- And even more on CWB!  These authors found support for both self- and acquaintance-reported personality ratings, specifically conscientiousness and agreeableness, in predicting "workplace deviance".

- Unfortunately, gender bias still exists in selection.  In this meta-analysis, the authors found this to be particularly the case in male-dominated jobs.  On a positive note, they do suggest ways of mitigating this: provide clear evidence of the competence of applicants, encourage careful decision making, and use experienced raters.

- The over-/under-prediction of cognitive ability tests debate for different ethnic groups continues.  In this study, the authors find support of overprediction for African Americans, suggesting the tests are not predictively biased.



Next, the March issue of J.A.P.:

- More support for the predictive validity of emotional intelligence, but more importantly, how the concept overlaps with other constructs such as the Big 5 and self-efficacy.

- All situational judgment tests (SJTs) are not equal, and according to these authors in a large number of instances the context that is presumably important?  Not so much.

- Speaking of SJTs, these researchers suggest that putting the "situational" back in SJTs--i.e., assessing how the situation is analyzed rather than the response options--is a useful method.

- A fascinating update of effect size benchmarks that can be used for a variety of purposes.

- Trying to predict safety-related behavior?  This research suggests that personality traits, particularly agreeableness, can usefully predict this behavior.


Moving on to the March issue of IJSA (free right now!):

- Some guidelines on preparing norms for personality inventories.

- Evidence that different cultures have different procedural justice perceptions of different selection mechanisms

- Some important findings on the equivalence and stability of job performance ratings over time

- Development of a new measure of subjective career success

- More evidence that both technical knowledge and prosocial knowledge are important factors in predicting medical student clinical performance

- This study found that CWBs are under-reported and organizational commitment increases the likelihood that peers will report them

- Evidence that forced-choice and Likert-type scales used in personality inventories have similar measurement properties


On to the Spring issue of Personnel Psych (also free right now!):

- This meta-analysis on narcissism showed that it is related to leadership emergence (through extraversion) and leadership effectiveness in a curvilinear fashion.

- More evidence of the importance of political skill--particularly the aspects of networking ability, interpersonal influence, and apparent sincerity--in predicting a range of important outcomes, including task performance beyond GMA and the Big 5.  It would be interesting to see how this is related to emotional intelligence (yes this is a foreshadowing).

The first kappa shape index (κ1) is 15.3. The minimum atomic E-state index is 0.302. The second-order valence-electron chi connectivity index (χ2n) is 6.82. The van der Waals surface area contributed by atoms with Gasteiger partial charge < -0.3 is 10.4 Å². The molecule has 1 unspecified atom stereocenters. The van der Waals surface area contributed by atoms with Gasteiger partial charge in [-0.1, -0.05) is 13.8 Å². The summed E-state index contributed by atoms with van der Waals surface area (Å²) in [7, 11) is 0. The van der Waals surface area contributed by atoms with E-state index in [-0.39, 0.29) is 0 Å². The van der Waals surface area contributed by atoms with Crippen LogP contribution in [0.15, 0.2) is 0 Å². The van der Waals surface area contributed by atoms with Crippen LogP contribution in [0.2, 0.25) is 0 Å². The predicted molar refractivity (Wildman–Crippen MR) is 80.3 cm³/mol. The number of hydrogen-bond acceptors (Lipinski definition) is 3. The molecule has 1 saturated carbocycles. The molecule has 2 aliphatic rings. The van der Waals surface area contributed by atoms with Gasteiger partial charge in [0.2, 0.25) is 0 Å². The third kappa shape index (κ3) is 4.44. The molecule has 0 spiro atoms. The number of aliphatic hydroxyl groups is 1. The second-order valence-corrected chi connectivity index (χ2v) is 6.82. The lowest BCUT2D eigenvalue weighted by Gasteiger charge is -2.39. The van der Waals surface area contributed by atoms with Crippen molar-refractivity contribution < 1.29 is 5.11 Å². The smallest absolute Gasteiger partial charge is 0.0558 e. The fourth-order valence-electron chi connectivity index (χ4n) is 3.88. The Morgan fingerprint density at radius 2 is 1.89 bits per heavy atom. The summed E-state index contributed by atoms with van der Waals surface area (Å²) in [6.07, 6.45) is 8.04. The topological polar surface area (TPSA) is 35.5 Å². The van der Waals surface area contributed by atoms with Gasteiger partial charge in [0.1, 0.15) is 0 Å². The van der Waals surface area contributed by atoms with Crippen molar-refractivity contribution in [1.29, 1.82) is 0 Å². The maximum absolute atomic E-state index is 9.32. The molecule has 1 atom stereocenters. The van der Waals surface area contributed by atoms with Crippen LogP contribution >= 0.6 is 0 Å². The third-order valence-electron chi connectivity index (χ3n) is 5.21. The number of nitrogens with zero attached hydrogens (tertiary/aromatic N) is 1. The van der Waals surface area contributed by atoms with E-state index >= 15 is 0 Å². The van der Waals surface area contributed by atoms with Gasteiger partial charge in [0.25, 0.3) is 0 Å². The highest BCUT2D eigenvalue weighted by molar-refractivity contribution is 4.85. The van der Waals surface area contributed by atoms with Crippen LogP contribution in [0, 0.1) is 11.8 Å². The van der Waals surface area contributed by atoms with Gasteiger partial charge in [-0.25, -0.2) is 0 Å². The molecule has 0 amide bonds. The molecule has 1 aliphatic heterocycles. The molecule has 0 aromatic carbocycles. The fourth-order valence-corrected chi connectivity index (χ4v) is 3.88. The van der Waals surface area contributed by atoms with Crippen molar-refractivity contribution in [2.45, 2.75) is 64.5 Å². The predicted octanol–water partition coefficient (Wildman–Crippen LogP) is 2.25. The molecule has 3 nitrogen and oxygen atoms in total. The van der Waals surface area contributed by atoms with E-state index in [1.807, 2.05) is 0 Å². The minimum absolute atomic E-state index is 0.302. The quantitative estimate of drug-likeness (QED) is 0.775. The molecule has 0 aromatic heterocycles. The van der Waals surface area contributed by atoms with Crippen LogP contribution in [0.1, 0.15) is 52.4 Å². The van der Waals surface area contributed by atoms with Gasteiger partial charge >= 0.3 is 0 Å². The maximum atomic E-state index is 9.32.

Turning to the March issue of Psych Bulletin:

- More on narcissism: this time, researchers found that men consistently report higher levels of narcissism compared to women, which is interesting when taken in combination with the study above.


In the December issue of Industrial and Organizational Psychology:

- The first focal article calls out researchers for using incorrect assumptions about criterion reliabilities, thus impacting criterion validity values.  They make suggestions for how to improve meta-analyses moving forward.

- The second makes the important argument that utility analyses should consider measures of well-being when determining the effectiveness of interventions (such as an employment test).


Finally, in the January issue of JOB (also free right now):

- a proposal for improving the calculation and reporting of Cronbach's alpha

- a fascinating study showing that high conscientiousness may hinder performance during stressful situations

- in support of EI, this study found a link between emotion recognition ability and income (interestingly through political skill and interpersonal facilitation...remember the earlier study on political skill?).


That's all for now!

Thursday, February 12, 2015

"Power posing" impacts interview performance

Many people have watched Amy Cuddy's riveting TED talk on how body language impacts thought processes.  Specifically, over 23.5 million people as of today have watched that particular video, millions more through YouTube and other outlets.

In the presentation she specifically talks about how "power posing"--standing in a way that denotes confidence (hands on hips)--impacts testosterone and cortisol levels and ultimately behavior.

In an upcoming issue of the Journal of Applied Psychology, Cuddy and her colleagues describe the results of an experiment where university students were told to adopt either a high-power (shown on left) or low-power (shown on right) posture: